Backblaze warns of AI-assisted cyber threats

Humans are often the weakest link in a corporate network and the entry point for ransomware attackers, a factoid that underscores the necessity for persistent vigilance against this growing cyber threat.

A stark reminder of this was today presented by cloud storage provider Backblaze in its 2023 Complete Guide to Ransomware report. The latest edition of this annual report states:

“This year’s most important update has been the rise of generative AI for increasingly sophisticated, automated phishing attempts… Text generated by models like ChatGPT help cybercriminals create very personalized messages that are more likely to have the desired effect of getting a target to click a malicious link or download a malicious payload.”

A ransomware-infected PC

Traditionally, phishing messages were relatively easy to identify, often featuring spelling errors, grammatical mistakes, and awkwardly constructed sentences. With the aid of software like ChatGPT, however, “criminals can enter a prompt to quickly receive error-free, well-written, and convincing copy that can be immediately used to target victims.”

The report provides a comprehensive review of ransomware’s prevalence, attack vectors, the sequence of events during an attack, and the necessary steps for responding to an attack. It stops short of suggesting foolproof methods to prevent attacks from breaching IT infrastructure, as no solution that is 100 percent reliable exists.

The best measures involve proactive steps: ensuring robust IT user education and having an efficient recovery system in place to restore encrypted files from uncorrupted backups. If sensitive data has been exfiltrated, however, the options are limited.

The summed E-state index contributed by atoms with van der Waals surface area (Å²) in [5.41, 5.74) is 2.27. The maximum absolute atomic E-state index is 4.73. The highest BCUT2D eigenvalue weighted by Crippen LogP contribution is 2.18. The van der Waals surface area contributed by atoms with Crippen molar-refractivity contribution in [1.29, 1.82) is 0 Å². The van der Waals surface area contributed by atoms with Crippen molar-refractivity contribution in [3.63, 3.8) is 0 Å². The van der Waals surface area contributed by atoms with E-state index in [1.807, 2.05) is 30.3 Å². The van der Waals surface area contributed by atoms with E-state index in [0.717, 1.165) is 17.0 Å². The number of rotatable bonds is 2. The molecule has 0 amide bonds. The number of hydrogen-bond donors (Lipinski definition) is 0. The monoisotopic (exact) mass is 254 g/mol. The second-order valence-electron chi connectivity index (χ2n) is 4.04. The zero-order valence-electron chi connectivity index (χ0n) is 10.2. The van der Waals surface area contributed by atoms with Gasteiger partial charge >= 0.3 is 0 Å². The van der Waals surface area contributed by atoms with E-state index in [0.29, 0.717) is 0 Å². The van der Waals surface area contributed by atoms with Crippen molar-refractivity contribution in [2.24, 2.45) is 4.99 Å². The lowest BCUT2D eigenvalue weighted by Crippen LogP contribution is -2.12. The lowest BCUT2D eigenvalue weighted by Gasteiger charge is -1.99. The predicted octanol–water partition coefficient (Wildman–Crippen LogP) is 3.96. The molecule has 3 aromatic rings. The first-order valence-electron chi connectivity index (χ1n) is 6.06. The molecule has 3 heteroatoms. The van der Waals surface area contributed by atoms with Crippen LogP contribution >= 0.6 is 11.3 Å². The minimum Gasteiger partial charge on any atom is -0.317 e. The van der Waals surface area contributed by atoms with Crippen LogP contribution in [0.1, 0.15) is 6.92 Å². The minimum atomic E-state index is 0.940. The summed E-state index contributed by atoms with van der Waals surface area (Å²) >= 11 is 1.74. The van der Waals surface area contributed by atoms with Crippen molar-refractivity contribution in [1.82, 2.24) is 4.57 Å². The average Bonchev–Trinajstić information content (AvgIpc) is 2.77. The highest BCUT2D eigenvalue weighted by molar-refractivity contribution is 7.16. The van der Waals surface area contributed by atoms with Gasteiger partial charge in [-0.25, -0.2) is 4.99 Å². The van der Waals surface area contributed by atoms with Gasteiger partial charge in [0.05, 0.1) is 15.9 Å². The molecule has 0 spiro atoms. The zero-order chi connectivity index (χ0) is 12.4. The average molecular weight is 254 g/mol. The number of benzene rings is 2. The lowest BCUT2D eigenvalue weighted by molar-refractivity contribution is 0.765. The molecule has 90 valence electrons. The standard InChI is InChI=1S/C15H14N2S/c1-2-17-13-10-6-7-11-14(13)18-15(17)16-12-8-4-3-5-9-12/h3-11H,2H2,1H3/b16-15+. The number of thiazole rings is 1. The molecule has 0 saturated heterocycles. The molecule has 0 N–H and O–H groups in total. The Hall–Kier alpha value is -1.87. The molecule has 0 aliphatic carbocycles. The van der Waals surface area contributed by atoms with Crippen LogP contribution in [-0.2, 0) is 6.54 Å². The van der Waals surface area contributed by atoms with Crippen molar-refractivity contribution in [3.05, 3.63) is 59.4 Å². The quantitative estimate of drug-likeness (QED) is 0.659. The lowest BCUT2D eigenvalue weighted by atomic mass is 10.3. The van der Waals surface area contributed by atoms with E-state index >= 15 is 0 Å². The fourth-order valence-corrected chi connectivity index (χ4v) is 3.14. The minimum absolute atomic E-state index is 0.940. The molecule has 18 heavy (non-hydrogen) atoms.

Ransomware diagram
B&F diagram

Malware attack vectors can be either human or machine-mediated, each designed to deliver malware into IT systems, encrypting files or copying them for transmission to attacker HQ. Victims someimes pay a ransom, often in cryptocurrency, to decrypt their files or prevent widespread distribution.

The caveat, of course, is that dealing with cybercriminals doesn’t guarantee a successful outcome even after paying a ransom. Backblaze’s report warns: “Paying the ransom only encourages attackers to strike other businesses or individuals like you. Paying the ransom not only fosters a criminal environment but also leads to civil penalties – and you might not even get your data back.”

Coveware chart from Backblaze report
Coveware chart from Backblaze report

Victims should report attacks to the appropriate authorities. If data has been encrypted, it’s recommended to recover it using clean backups. Increased vigilance in protecting sensitive data and transparent communication with potentially impacted parties is advised.

Preventing malware infiltration into systems requires a comprehensive approach. Backblaze recommends several protective measures such as to “restrict write permissions on file servers as much as possible.” In addition to this, we would suggest restricting file movement permissions to prevent sensitive data from leaving the boundaries of your IT system.

Modern IT security strategies increasingly adopt a zero-trust model – no person, device, or service requesting data access is automatically trusted, but must be validated every time, even for repeat requests. This principle should also extend to file egress destination devices, given the risk of trusted services unintentionally transferring sensitive files to an unsecured location, as in the case of Fortra or MOVEit.

The 2023 Complete Guide to Ransomware report is accessible on Backblaze’s website through its blog page.